Coaching Demystified

According to Ibis World, over $1 Billion was spent in the US alone on business, personal and relationship-coaching, up by about 20% from five years earlier. According to the study, the demand for Business Coaches has zoomed by 60% since 2007. A quick search in LinkedIn bears testimony to this fact– literally hundreds of certified and credentialed executive coaches are spread across the globe. With a dozen or more styles of Coaching and still evolving, there appears to be a gap in the understanding of what Coaching is or is not. Consequently, it is common to experience these terms being used interchangeably, especially in organizations.

Coaching is not Mentoring, Consulting or Counselling.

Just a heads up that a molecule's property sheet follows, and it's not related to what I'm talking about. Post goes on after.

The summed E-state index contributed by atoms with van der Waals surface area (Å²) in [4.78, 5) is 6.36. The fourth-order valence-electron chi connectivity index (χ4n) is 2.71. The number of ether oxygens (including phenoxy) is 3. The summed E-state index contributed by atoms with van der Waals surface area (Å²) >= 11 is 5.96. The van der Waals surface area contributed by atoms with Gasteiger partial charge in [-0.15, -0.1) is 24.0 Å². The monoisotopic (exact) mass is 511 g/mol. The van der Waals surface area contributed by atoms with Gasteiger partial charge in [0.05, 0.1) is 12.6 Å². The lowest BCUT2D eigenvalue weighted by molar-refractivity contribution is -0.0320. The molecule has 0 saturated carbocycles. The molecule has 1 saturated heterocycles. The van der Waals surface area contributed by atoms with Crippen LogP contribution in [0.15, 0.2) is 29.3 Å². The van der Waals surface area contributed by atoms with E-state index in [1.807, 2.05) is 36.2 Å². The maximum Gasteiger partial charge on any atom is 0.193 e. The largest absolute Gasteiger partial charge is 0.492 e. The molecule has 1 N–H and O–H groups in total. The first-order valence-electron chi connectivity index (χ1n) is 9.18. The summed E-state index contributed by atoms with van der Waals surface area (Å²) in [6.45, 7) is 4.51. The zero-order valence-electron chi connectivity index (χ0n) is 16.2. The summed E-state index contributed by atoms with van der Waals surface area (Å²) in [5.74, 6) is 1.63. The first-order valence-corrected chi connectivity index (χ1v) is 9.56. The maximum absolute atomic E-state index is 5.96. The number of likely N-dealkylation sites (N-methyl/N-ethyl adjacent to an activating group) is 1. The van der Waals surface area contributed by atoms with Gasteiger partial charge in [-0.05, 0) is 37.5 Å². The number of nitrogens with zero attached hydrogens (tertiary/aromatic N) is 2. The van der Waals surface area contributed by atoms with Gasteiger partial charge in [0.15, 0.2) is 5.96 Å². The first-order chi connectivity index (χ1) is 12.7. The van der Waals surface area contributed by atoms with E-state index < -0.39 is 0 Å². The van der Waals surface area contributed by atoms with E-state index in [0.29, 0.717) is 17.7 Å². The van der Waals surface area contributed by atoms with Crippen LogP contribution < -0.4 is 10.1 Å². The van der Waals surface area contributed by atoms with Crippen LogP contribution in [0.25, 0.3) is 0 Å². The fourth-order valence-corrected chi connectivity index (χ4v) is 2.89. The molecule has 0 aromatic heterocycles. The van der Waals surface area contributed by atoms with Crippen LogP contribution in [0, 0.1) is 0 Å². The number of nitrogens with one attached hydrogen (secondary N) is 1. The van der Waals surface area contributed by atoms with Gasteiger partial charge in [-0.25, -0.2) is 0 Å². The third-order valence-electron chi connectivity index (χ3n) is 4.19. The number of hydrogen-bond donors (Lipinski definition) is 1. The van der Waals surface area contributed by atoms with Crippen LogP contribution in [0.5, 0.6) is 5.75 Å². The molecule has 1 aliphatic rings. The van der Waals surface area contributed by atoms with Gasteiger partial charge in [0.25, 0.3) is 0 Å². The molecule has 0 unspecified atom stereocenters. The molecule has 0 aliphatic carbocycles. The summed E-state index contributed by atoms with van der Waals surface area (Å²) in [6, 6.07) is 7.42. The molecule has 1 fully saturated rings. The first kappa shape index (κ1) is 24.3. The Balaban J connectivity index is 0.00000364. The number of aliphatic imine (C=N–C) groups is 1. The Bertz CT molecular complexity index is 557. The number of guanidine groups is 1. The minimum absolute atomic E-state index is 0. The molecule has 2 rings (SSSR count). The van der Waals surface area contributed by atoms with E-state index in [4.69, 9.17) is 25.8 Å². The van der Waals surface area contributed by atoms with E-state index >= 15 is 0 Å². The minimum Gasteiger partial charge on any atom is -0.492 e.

It is best described as ‘facilitating positive change through improved thinking’. And this improvement in thinking is brought about by focusing on the future solution rather than the past problem (as in Counselling or Consulting). One critical element that differentiates Coaching from the other interventions is that it is self-directed learning, i.e., the coach comes up with the answers! These self-insights are brought about by ‘asking’ carefully placed questions, rather than ‘telling’ possible solutions that may have worked earlier (as in Mentoring). There is, however, a thin line between ‘Counselling’ and ‘Coaching’. Both ‘psychotherapy’ and ‘Counselling’ are terms that are used to describe the same process. Both terms relate to overcoming personal difficulties and working toward positive changes. Counselling is a helping approach that highlights the emotional and intellectual experience of a client, how a client is feeling and what they think about the problem they have sought help for. Psychotherapy, however, is based in the psychodynamic approach to Counselling – it encourages the client to go back to their earlier experiences and explore how these experiences affect their current ‘problem’. Counselling techniques go deeper into the problem whereas Coaching takes the coachee towards a future vision and solution thinking mode. If problems or challenges are deeply psychological or social in nature, that may be causing grievous stress in the person, then such issues are best dealt with by a professionally trained counselor. This typically does not fall under the Coaching domain and trained coaches know where to draw the line. Consulting and Mentoring are equally important interventions that have the right place. If you are challenged with technical, procedural or linear issues, i.e., redefining a business strategy, Management Consulting (telling about how to solve the problem) is the best approach. On the other hand, if there is a time-bound knowledge transfer challenge or a crisis at hand, Mentoring (telling about possible solutions) would be in the right direction.